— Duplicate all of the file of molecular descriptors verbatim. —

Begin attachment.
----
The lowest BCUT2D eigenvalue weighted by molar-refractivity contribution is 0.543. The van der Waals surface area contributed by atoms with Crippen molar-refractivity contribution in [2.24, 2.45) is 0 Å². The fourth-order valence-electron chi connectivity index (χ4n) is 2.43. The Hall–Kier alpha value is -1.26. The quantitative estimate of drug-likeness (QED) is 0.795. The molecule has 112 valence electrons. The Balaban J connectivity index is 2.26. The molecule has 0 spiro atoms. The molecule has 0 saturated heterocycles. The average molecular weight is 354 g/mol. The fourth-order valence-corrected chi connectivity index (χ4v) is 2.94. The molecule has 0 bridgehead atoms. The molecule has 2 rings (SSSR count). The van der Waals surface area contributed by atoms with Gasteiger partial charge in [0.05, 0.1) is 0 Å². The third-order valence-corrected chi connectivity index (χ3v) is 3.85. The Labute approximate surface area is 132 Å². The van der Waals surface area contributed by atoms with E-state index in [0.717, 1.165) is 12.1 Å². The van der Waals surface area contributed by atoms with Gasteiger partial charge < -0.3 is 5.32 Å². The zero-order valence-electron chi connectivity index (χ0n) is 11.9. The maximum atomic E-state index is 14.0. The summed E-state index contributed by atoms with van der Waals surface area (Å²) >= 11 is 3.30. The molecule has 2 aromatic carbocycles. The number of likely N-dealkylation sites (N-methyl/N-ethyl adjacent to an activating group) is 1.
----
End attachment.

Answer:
The lowest BCUT2D eigenvalue weighted by molar-refractivity contribution is 0.543. The van der Waals surface area contributed by atoms with Crippen molar-refractivity contribution in [2.24, 2.45) is 0 Å². The fourth-order valence-electron chi connectivity index (χ4n) is 2.43. The Hall–Kier alpha value is -1.26. The quantitative estimate of drug-likeness (QED) is 0.795. The molecule has 112 valence electrons. The Balaban J connectivity index is 2.26. The molecule has 0 spiro atoms. The molecule has 0 saturated heterocycles. The average molecular weight is 354 g/mol. The fourth-order valence-corrected chi connectivity index (χ4v) is 2.94. The molecule has 0 bridgehead atoms. The molecule has 2 rings (SSSR count). The van der Waals surface area contributed by atoms with Gasteiger partial charge in [0.05, 0.1) is 0 Å². The third-order valence-corrected chi connectivity index (χ3v) is 3.85. The Labute approximate surface area is 132 Å². The van der Waals surface area contributed by atoms with E-state index in [0.717, 1.165) is 12.1 Å². The van der Waals surface area contributed by atoms with Gasteiger partial charge < -0.3 is 5.32 Å². The zero-order valence-electron chi connectivity index (χ0n) is 11.9. The maximum atomic E-state index is 14.0. The summed E-state index contributed by atoms with van der Waals surface area (Å²) >= 11 is 3.30. The molecule has 2 aromatic carbocycles. The number of likely N-dealkylation sites (N-methyl/N-ethyl adjacent to an activating group) is 1.